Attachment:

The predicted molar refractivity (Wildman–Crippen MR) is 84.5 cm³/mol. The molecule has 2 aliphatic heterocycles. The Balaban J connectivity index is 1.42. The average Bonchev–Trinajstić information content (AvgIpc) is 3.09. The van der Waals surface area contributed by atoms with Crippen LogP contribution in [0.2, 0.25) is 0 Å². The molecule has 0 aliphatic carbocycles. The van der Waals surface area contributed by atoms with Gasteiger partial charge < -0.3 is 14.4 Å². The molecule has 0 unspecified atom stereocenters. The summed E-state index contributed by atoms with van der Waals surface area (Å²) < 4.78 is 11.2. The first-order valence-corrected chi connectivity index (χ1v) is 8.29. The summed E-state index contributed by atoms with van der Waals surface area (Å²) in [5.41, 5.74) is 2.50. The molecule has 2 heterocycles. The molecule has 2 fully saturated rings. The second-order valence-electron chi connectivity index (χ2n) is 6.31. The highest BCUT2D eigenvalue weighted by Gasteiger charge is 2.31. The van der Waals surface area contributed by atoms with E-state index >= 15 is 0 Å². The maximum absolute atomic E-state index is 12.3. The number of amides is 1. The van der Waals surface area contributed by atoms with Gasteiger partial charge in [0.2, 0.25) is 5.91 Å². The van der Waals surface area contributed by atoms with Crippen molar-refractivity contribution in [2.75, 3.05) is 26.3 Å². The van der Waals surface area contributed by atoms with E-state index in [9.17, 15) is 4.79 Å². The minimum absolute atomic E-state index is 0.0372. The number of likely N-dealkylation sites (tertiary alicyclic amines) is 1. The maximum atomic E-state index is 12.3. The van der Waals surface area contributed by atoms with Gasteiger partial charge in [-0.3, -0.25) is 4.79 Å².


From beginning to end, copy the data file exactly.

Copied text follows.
The predicted molar refractivity (Wildman–Crippen MR) is 84.5 cm³/mol. The molecule has 2 aliphatic heterocycles. The Balaban J connectivity index is 1.42. The average Bonchev–Trinajstić information content (AvgIpc) is 3.09. The van der Waals surface area contributed by atoms with Crippen LogP contribution in [0.2, 0.25) is 0 Å². The molecule has 0 aliphatic carbocycles. The van der Waals surface area contributed by atoms with Gasteiger partial charge < -0.3 is 14.4 Å². The molecule has 0 unspecified atom stereocenters. The summed E-state index contributed by atoms with van der Waals surface area (Å²) < 4.78 is 11.2. The first-order valence-corrected chi connectivity index (χ1v) is 8.29. The summed E-state index contributed by atoms with van der Waals surface area (Å²) in [5.41, 5.74) is 2.50. The molecule has 2 heterocycles. The molecule has 2 fully saturated rings. The second-order valence-electron chi connectivity index (χ2n) is 6.31. The highest BCUT2D eigenvalue weighted by Gasteiger charge is 2.31. The van der Waals surface area contributed by atoms with E-state index >= 15 is 0 Å². The maximum absolute atomic E-state index is 12.3. The number of amides is 1. The van der Waals surface area contributed by atoms with Gasteiger partial charge in [0.2, 0.25) is 5.91 Å². The van der Waals surface area contributed by atoms with Crippen molar-refractivity contribution in [2.75, 3.05) is 26.3 Å². The van der Waals surface area contributed by atoms with E-state index in [9.17, 15) is 4.79 Å². The minimum absolute atomic E-state index is 0.0372. The number of likely N-dealkylation sites (tertiary alicyclic amines) is 1. The maximum atomic E-state index is 12.3. The van der Waals surface area contributed by atoms with Gasteiger partial charge in [-0.3, -0.25) is 4.79 Å².